That’s because credit scores are based entirely on the information in your credit reports. But, you don’t get a credit report until you have a credit history.
And you don’t build a credit history without opening a credit-based account like a credit card or loan.
What is an unsecured credit card?
An unsecured credit card is simply a card that doesn’t require a deposit, or collateral, to open an account. This is the most common type of credit card.
People with fair credit are somewhat risky for creditors. They have a greater chance of defaulting than someone with a higher score, which is why applicants with fair credit are often denied new cards.
Credit cards for people with fair credit are designed to offer a second chance while also protecting the lender against the possibility of default.
Who can get an unsecured credit card for fair credit?
Unsecured credit cards for fair credit are designed for people who have trouble getting approved for regular cards.
These credit cards have lower approval requirements, so you may be approved for one even with a fair credit score.
They can offer a good opportunity for rebuilding or establishing your credit, but they often have drawbacks like high-interest rates and fees.
Unsecured credit cards for fair credit are useful for people who:
1) Have a fair FICO score (669 and below)
2) Want to establish a credit history
What is the difference between unsecured and secured credit cards?
A secured credit card, unlike the more common unsecured cards, requires cardholders to put down a deposit – typically 50% to 100% of the credit limit – to insure the account in case the customer fails to make payments.
If you miss a monthly payment on a secured card, the creditor may use money from the deposit to pay the bill.
Most secured credit cards have very low starting credit limits. These types of accounts are for people with bad or no credit as a way to build their scores and eventually, move to unsecured cards.
From a business perspective, it limits the amount of risk that a credit card company assumes.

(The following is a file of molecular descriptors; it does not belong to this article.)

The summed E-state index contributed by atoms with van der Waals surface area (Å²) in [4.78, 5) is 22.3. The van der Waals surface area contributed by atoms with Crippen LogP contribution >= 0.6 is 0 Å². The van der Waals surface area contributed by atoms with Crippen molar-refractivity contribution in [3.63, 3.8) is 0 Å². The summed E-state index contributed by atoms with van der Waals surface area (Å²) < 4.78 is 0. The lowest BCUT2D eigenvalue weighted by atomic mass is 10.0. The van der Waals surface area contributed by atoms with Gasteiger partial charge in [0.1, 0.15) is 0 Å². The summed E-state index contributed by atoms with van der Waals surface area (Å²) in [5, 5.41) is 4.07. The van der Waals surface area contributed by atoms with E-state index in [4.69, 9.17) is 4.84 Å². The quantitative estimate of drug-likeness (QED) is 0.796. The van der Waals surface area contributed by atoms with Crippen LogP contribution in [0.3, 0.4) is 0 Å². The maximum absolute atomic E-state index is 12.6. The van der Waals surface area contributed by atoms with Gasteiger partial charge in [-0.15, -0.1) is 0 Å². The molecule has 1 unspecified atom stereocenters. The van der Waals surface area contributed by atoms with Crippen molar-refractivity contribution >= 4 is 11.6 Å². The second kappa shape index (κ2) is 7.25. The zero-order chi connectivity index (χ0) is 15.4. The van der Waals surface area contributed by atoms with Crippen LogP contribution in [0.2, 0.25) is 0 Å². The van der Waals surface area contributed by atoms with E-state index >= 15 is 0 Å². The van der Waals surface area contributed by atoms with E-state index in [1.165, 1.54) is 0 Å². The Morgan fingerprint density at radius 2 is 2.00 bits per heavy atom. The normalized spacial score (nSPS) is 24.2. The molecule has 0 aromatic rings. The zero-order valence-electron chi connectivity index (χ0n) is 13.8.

There are 2 sides to every coin this goes the same with the whole concept of credit cards so the main question that arises is what benefits and drawbacks we have to face for opting for fair credit unsecured credit cards.
Benefits of unsecured cards for people with fair credit:
1) No initial cash deposit
2) Higher credit limits
Drawbacks of unsecured cards for people with fair credit:
1) High-interest rates
2) Potentially high annual fees
3) Possible monthly maintenance fees
Credit Cards for students can help build a successful financial future when handled responsibly.
Most credit cards for fair credit charge an annual fee to maintain the account, either in one large sum or divided into monthly installments. Many charge a variety of additional fees as well, including monthly maintenance charges, account verification fees, and credit limit increase fees.
All of these fees are charged directly to your balance, where they will accrue interest just like a purchase.
Even if you never use the card for purchases, just owning it and incurring fees will cost you money. Plus, credit limits on unsecured cards for fair credit are typically much lower than traditional cards.
All of those fees can result in a high utilization ratio, which can have a negative effect on your credit score.
Hence these are some of the credit cards Bank of America offers students.
1) Bank of America customized cash rewards for students
2) Bank of America unlimited cash rewards for students
3) BankAmericard for students
4) Bank of America travel rewards for students.
Rules to follow while selecting a credit card as a student:
1. Managing your credit card
2. Paying down your debt
3. Improving your credit card
Considering all risks before applying for a new credit card while unemployed remains imperative, as it would be when using any line of credit under any circumstances.
Ensure balances won’t skyrocket and will be paid off monthly to avoid paying interest charges.
Unemployment can be dreadful. But options exist for building and maintaining credit while finding another job.